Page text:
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Cervical spine injury: factors associated with secondary pneumonia

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Pneumonia is a life-threatening complication for cervical spine injured patients. We studied a retrospective cohort of 80 consecutive patients admitted between 1998 and 2002 in the Emergency Department. Mean age was 43 ± 16 years, sex ratio (female/male) 0.13. Mean SAPS II score was 22 ± 10. Patients with pneumonia were older (49 ± 16 years vs 41 ± 16 years, P < 0.05) and had a higher SAPS II score (26 ± 10 vs 18 ± 9, P < 0.01). The delay of admission in the critical care unit (CCU) was higher in the pneumonia group (0.3 ± 0.7 days vs 3.2 ± 4.0 days, P < 0.01). The delay of handling by a physiotherapist was also higher (3.7 ± 2.0 days vs 8.1 ± 8.0 days, P < 0.01). Pneumonia was associated with a longer period of mechanical ventilation (10 ± 11 days vs 21 ± 13 days, P < 0.05) and a longer stay in the CCU (8.6 ± 9.5 vs 39.2 ± 29.3, P < 0.0001). Univariate analysis of qualitative factors is presented in Table 1. Early mechanical ventilation, upper cervical spine involvment and inhospital mortality were not related to pneumonia. Overall mortality is higher in the pneumonia group.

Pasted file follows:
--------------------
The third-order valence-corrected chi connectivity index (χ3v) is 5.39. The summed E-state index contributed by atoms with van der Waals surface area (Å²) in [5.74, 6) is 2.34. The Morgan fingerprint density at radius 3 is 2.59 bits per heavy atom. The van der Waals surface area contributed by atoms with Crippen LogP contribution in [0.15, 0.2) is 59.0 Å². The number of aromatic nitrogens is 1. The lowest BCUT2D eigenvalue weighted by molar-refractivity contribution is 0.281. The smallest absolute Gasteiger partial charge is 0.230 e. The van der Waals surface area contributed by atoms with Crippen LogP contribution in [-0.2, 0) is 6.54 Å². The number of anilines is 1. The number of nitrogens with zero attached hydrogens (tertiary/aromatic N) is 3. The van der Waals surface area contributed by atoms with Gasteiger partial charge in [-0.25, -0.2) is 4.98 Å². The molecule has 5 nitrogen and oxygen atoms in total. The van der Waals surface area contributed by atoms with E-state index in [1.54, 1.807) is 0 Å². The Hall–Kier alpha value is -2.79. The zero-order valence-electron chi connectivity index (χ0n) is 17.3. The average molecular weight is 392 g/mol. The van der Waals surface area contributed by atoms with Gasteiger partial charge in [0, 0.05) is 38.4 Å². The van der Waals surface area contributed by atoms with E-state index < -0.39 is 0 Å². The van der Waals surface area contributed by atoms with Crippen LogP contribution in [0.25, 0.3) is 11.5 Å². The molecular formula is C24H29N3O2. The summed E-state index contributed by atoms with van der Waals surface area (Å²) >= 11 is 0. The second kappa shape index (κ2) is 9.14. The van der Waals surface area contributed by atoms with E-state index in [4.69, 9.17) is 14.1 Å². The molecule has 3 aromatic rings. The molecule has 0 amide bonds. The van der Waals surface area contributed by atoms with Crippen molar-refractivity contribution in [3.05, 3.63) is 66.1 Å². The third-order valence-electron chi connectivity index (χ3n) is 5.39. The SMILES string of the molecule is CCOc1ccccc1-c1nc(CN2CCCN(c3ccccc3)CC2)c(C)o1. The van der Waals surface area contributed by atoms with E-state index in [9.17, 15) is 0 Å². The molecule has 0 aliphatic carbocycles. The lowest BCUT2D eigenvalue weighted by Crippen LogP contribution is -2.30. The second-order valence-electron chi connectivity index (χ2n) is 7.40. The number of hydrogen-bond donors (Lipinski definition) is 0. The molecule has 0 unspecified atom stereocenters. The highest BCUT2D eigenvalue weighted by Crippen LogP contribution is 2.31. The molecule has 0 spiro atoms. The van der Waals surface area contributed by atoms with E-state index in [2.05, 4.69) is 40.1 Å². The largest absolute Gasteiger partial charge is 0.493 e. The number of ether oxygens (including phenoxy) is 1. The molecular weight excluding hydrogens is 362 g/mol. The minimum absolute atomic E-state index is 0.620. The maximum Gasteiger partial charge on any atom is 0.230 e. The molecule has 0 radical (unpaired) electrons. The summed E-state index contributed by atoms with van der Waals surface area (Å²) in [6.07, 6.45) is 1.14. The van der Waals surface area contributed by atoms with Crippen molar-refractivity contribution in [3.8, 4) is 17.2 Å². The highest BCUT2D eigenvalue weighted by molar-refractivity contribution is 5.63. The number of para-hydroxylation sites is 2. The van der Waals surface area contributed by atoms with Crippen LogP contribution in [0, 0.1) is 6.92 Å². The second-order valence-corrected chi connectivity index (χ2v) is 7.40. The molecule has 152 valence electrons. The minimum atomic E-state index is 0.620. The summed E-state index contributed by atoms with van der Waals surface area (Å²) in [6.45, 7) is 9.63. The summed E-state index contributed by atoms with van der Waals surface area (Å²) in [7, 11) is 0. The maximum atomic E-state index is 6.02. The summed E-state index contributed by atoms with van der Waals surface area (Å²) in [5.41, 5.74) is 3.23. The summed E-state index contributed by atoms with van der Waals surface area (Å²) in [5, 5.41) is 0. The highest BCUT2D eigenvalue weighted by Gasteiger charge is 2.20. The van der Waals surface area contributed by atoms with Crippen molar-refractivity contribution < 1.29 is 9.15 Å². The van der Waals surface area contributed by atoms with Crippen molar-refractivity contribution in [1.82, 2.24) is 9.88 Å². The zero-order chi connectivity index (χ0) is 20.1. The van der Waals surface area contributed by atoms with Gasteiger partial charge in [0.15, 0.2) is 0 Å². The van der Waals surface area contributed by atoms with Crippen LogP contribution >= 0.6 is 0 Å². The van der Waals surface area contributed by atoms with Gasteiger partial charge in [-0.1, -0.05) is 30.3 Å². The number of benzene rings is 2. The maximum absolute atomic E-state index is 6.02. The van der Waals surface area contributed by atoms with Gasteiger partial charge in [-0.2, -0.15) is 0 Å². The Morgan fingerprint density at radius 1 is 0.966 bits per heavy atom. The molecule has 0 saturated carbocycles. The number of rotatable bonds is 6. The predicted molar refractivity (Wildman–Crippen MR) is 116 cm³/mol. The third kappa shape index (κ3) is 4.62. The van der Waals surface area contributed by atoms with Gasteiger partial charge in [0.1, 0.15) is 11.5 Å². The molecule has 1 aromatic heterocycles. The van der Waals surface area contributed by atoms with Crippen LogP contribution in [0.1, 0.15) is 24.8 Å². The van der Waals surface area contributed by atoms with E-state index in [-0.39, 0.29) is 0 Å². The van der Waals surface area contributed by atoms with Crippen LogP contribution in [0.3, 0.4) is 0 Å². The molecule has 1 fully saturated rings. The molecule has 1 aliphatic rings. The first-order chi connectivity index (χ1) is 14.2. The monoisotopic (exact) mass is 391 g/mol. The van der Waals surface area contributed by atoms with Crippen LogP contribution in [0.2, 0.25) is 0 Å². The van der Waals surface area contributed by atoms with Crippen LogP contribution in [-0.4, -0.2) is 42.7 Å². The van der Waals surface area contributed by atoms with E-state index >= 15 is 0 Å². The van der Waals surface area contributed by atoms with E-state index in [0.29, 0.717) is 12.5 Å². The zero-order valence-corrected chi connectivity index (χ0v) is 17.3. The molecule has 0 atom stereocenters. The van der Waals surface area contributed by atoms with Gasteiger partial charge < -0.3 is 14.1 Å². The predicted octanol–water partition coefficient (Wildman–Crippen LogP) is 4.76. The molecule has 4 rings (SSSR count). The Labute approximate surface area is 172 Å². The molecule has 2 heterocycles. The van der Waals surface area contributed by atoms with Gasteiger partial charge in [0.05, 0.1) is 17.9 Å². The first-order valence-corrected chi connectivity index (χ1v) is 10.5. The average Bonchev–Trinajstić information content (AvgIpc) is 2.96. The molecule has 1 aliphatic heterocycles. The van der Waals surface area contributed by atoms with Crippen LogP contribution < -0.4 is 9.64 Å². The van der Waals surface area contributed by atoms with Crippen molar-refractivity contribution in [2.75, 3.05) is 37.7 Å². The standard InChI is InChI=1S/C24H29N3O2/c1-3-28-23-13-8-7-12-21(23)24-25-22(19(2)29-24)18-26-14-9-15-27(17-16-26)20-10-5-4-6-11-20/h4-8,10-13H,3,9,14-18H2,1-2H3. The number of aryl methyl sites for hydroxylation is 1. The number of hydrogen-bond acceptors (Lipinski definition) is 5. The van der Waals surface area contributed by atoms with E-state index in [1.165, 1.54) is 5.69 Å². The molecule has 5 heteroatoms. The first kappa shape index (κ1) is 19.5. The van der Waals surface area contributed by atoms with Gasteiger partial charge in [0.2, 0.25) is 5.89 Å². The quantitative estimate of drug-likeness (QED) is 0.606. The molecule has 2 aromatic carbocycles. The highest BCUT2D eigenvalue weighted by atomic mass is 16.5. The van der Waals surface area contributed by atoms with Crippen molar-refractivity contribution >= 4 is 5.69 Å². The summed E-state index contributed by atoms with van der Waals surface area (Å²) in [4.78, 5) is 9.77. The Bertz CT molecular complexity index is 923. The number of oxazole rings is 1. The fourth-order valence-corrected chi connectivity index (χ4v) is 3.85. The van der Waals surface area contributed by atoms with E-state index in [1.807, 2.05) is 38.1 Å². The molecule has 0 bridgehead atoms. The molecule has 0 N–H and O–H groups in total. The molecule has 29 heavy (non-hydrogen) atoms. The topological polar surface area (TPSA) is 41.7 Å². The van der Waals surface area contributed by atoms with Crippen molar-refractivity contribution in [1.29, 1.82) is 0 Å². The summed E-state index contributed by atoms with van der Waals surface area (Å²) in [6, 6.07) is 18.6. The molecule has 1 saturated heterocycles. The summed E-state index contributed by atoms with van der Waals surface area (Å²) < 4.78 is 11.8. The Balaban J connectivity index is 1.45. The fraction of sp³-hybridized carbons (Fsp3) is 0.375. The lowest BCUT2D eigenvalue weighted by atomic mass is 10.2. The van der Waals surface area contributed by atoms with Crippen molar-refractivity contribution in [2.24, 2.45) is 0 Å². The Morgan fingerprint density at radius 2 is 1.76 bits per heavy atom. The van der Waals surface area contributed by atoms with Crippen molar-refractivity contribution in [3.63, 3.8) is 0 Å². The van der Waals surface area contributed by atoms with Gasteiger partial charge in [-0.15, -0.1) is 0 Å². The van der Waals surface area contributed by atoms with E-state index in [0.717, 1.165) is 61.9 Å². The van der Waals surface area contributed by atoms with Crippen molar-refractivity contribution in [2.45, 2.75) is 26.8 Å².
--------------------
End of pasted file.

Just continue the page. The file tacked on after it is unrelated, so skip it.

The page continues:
Table 1 Table 1

Our study suggests that an early and aggressive handling of patients with cervical spine injury, particularly with complete motor deficit, could be beneficial to decrease pneumonia incidence and its associated adverse events.

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Mehdaoui, H., Pascal-Mousselard, H., Schott, P. et al. Cervical spine injury: factors associated with secondary pneumonia. Crit Care 8, P208 (2004) doi:10.1186/cc2675

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Keywords

  • Pneumonia
  • Mechanical Ventilation
  • Cervical Spine
  • Injured Patient
  • Motor Deficit